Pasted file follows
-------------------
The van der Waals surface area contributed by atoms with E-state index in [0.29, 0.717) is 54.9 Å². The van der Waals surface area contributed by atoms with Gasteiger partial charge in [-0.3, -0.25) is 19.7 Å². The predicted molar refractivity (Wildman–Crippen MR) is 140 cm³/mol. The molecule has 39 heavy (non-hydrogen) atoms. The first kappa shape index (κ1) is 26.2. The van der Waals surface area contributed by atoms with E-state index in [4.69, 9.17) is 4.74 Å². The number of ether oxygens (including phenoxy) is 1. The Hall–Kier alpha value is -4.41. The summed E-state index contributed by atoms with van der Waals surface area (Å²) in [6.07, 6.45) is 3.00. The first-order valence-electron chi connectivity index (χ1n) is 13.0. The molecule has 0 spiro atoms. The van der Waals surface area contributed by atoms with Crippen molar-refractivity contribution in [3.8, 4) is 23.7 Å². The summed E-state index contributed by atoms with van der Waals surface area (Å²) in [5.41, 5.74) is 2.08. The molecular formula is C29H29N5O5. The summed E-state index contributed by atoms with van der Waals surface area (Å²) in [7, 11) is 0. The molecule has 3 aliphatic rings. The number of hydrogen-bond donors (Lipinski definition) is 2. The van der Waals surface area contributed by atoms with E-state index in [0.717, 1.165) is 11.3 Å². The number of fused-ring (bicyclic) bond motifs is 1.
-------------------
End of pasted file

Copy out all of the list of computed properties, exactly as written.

The van der Waals surface area contributed by atoms with E-state index in [0.29, 0.717) is 54.9 Å². The van der Waals surface area contributed by atoms with Gasteiger partial charge in [-0.3, -0.25) is 19.7 Å². The predicted molar refractivity (Wildman–Crippen MR) is 140 cm³/mol. The molecule has 39 heavy (non-hydrogen) atoms. The first kappa shape index (κ1) is 26.2. The van der Waals surface area contributed by atoms with E-state index in [4.69, 9.17) is 4.74 Å². The number of ether oxygens (including phenoxy) is 1. The Hall–Kier alpha value is -4.41. The summed E-state index contributed by atoms with van der Waals surface area (Å²) in [6.07, 6.45) is 3.00. The first-order valence-electron chi connectivity index (χ1n) is 13.0. The molecule has 0 spiro atoms. The van der Waals surface area contributed by atoms with Crippen molar-refractivity contribution in [3.8, 4) is 23.7 Å². The summed E-state index contributed by atoms with van der Waals surface area (Å²) in [5.41, 5.74) is 2.08. The molecular formula is C29H29N5O5. The summed E-state index contributed by atoms with van der Waals surface area (Å²) in [7, 11) is 0. The molecule has 3 aliphatic rings. The number of hydrogen-bond donors (Lipinski definition) is 2. The van der Waals surface area contributed by atoms with E-state index in [0.717, 1.165) is 11.3 Å². The number of fused-ring (bicyclic) bond motifs is 1.